About Spreadsheets

Oliver Knill

April 5, 2004
(last update August 2016)
The following Dilbert cartoon summarizes it all:
Source: Dilbert strip, January 2016
A spreadsheet is a collection matrices together with some tools to visualize or the manipulate these data. Open source "Excel" replacements like "gnumeric" or "planmaker" have the advantage that they do the math correctly, but they do not solve conceptional problems of spreadsheet programs like Excel. Virtually any real programming language allows to deal with data more reliably and do that in a more modular way. Here is an example: a course assistant keeps track of homework grades in a text file "hw.txt"
#  student HW grades for course  "Ocean 12a" 
#  name first         HW1 HW2 HW3 HW4 HW5 
Clooney  George        10  18  29  17   7  
Pitt     Brad           5   6  34   4   3 
Damon    Matt          13   1  22   0  10
Roberts  Julia          9  19  27   7   6
Affleck  Casey         16  14  15   3  13
Caan     Scott         12   2  41   1  19
Qin      Shaobo         9  28  28  16   7
Mac      Bernie         5  15  34   4   2
Coltrane Robbie        13  11  21  19  10
Willis   Bruce          8  28  27   7   5

Running the line (studentaverage.txt)
cat hw.txt|grep -v "#"|awk '{k=0;s=0; for (i=3;i<=NF;i++) {k++;s=s+$i;} print $1,$2,s/k}'
spits out a list of average homework scores for each student.

The unix tool "grep" filters out comments and "awk" does the math. Average scores for HW1, HW2 of the entire class are obtained with
cat hw.txt|grep -v "#"|awk '{n1+=$3;n2+=$4;s++} END {print n1/s,n2/s}'
Here is a script "homeworkaverage.txt" which gives the averages of each of the colums. These rather silly examples can be part of a larger script which will produce the final grade.

It is more convenient to use Perl or Python or even a computer algebra system like Mathematica do such things. But most of the time, especially in educational setups, spreadsheet are used for trivial things like sorting, taking averages or adding up weighted scores.

Often one has to merge different spreadsheets. Here is an example program merge.perl written in Perl which accesses entries in both matrices individually by its indices. While it does the task not very efficiently, it allows a "mathematically trained mind" to manipulate these matrices. Having a powerful programming language at hand is especially useful when more complex row or column manipulations have to be done, for example when entries have to be checked for certain conditions and if there are exceptions. Dealing with exceptions is especially difficult with "out of the shelf" spreadsheet programs. Exceptions are also the main source for errors, when dealing with data.

The two postings in a slashdot discussion which hit the heart of the matter. Problems with the spreadsheet concept:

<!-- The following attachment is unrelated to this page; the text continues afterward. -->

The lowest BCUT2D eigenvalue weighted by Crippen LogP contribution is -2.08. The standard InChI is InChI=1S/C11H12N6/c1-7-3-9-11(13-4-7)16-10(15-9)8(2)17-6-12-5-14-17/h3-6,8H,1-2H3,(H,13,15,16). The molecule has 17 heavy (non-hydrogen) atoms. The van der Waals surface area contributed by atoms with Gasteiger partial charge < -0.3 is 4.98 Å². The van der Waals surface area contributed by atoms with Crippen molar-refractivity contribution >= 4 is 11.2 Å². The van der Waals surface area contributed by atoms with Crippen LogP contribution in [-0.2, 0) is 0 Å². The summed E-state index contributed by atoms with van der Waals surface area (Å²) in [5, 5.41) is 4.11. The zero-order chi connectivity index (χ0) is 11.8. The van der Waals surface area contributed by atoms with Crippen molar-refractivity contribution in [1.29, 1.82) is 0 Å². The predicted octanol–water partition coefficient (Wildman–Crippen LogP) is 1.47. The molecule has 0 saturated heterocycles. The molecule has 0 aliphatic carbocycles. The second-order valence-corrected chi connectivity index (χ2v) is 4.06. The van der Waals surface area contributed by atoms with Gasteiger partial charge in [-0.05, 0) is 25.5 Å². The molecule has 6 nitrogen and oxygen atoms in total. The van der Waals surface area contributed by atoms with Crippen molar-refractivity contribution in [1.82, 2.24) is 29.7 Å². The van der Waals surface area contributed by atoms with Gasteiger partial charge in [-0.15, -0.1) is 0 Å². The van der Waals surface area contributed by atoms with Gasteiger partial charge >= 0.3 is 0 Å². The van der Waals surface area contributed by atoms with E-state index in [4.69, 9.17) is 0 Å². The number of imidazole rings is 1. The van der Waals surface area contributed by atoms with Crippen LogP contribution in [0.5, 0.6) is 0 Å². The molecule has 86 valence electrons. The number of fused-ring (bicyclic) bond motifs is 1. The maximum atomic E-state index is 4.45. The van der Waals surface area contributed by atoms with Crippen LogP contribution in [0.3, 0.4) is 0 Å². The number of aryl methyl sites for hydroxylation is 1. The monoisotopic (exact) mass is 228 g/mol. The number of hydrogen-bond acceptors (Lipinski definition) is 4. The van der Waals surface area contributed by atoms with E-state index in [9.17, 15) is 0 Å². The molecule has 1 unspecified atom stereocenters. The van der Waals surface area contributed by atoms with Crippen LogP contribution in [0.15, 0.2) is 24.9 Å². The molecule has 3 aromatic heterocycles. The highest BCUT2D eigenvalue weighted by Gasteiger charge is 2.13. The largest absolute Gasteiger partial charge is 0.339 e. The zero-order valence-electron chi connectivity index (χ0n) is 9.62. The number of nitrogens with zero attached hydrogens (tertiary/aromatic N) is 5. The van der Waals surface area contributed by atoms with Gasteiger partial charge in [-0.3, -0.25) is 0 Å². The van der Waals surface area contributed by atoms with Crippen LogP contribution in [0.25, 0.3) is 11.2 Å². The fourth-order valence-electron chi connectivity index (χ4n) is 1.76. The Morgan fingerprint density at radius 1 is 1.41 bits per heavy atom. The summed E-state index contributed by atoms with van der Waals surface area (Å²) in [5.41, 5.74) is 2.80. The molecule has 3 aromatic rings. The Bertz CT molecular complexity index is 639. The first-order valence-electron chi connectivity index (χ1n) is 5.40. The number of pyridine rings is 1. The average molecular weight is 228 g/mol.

• Mixing of code with data makes it difficult to test and audit things. How am I going to know from looking at a spread sheet which data have been computed and which have been entered? Splitting of code with data allows to test the code with lots of different data. Testing a code with different (also extreme) data can show problems with the code.
  • No Modularization: is the main obstacle to maintain complex data. The Unix philosophy of building things up with independent building blocks or filters is more efficient in the long run. Each filter is typically small and can be developed and tested independently.
  • Difficult to audit: how do we debug a complex spreadsheet written by someone else, how do I proofread it? If I want to believe a statement, I must be able to verify how it was derived or falsify it. This is very difficult to achieve in general and pretty graphs do not help.
  • Spagetti logic : entering formulas for cells just asks for spaghetti coding. Problems come also from rounding errors which build up.


  • Added: April 24, 2005:
    The Register writes: "According to both PricewaterhouseCoopers and KPMG, more than 90% of corporate spreadsheets have material errors in them. Worse, estimates suggest that such errors costs between 10'000 and 100'000 Dollars per error per month." Source
  • Added: August 25, 2005:
    Some more links:
  • Added: June 4, 2006:
    An interesting link (see ) a new slashdot discussion on the topic:
  • Added: July 3, 2007
    The German site "Spiegel.de" has an article explaining a fundamental Excel error to some of its competitors.

  • Added December 20, 2008

    "The technology acceptance model holds that there are two main factors that determine the uptake of a technology: the perceived usefulness and the perceived ease-of-use. Perception need not correspond to reality. The perception of the ease-of-use of spreadsheets is to some extent an illusion. It is dead easy to get an answer from a spreadsheet, however, it is not necessarily easy to get the right answer. Thus the distorted view. The difficulty of using alternatives to spreadsheets is overestimated by many people. Safety features can give the appearance of difficulty when in fact these are an aid. The hard way looks easy, the easy way looks hard."

  • Added August 24, 2016
    20 percent of scientific papers on geners contains gene name conversion errors caused by Excel. Some comments in that article say that it is not a technology problem but a user problem. The fact remains that errors are easily done with that software and that the errors are hard to verify as Excel is opaque as code and data are mixed. There is a Slashdot discussion about it. The topic was picked up at many news outlets: Register, Heise article in German.
    Last update, August 24, 2016, Oliver Knill, 2004-2016